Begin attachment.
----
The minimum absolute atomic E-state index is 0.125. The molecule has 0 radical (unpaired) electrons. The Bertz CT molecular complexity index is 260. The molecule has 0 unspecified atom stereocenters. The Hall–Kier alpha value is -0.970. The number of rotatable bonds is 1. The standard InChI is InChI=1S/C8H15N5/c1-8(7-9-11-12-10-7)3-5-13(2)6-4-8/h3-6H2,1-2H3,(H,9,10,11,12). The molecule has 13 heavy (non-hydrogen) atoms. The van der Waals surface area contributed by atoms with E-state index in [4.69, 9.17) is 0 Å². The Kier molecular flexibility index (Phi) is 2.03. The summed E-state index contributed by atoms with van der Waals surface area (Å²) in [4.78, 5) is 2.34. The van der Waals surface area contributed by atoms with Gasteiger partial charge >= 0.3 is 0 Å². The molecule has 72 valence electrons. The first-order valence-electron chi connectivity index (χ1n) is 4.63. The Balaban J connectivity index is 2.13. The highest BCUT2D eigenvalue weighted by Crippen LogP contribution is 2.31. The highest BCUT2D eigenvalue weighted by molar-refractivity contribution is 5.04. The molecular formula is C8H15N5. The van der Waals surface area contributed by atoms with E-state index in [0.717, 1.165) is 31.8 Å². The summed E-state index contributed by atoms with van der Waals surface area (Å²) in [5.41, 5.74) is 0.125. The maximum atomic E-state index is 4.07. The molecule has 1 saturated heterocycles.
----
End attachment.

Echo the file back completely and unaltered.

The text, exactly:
The minimum absolute atomic E-state index is 0.125. The molecule has 0 radical (unpaired) electrons. The Bertz CT molecular complexity index is 260. The molecule has 0 unspecified atom stereocenters. The Hall–Kier alpha value is -0.970. The number of rotatable bonds is 1. The standard InChI is InChI=1S/C8H15N5/c1-8(7-9-11-12-10-7)3-5-13(2)6-4-8/h3-6H2,1-2H3,(H,9,10,11,12). The molecule has 13 heavy (non-hydrogen) atoms. The van der Waals surface area contributed by atoms with E-state index in [4.69, 9.17) is 0 Å². The Kier molecular flexibility index (Phi) is 2.03. The summed E-state index contributed by atoms with van der Waals surface area (Å²) in [4.78, 5) is 2.34. The van der Waals surface area contributed by atoms with Gasteiger partial charge >= 0.3 is 0 Å². The molecule has 72 valence electrons. The first-order valence-electron chi connectivity index (χ1n) is 4.63. The Balaban J connectivity index is 2.13. The highest BCUT2D eigenvalue weighted by Crippen LogP contribution is 2.31. The highest BCUT2D eigenvalue weighted by molar-refractivity contribution is 5.04. The molecular formula is C8H15N5. The van der Waals surface area contributed by atoms with E-state index in [0.717, 1.165) is 31.8 Å². The summed E-state index contributed by atoms with van der Waals surface area (Å²) in [5.41, 5.74) is 0.125. The maximum atomic E-state index is 4.07. The molecule has 1 saturated heterocycles.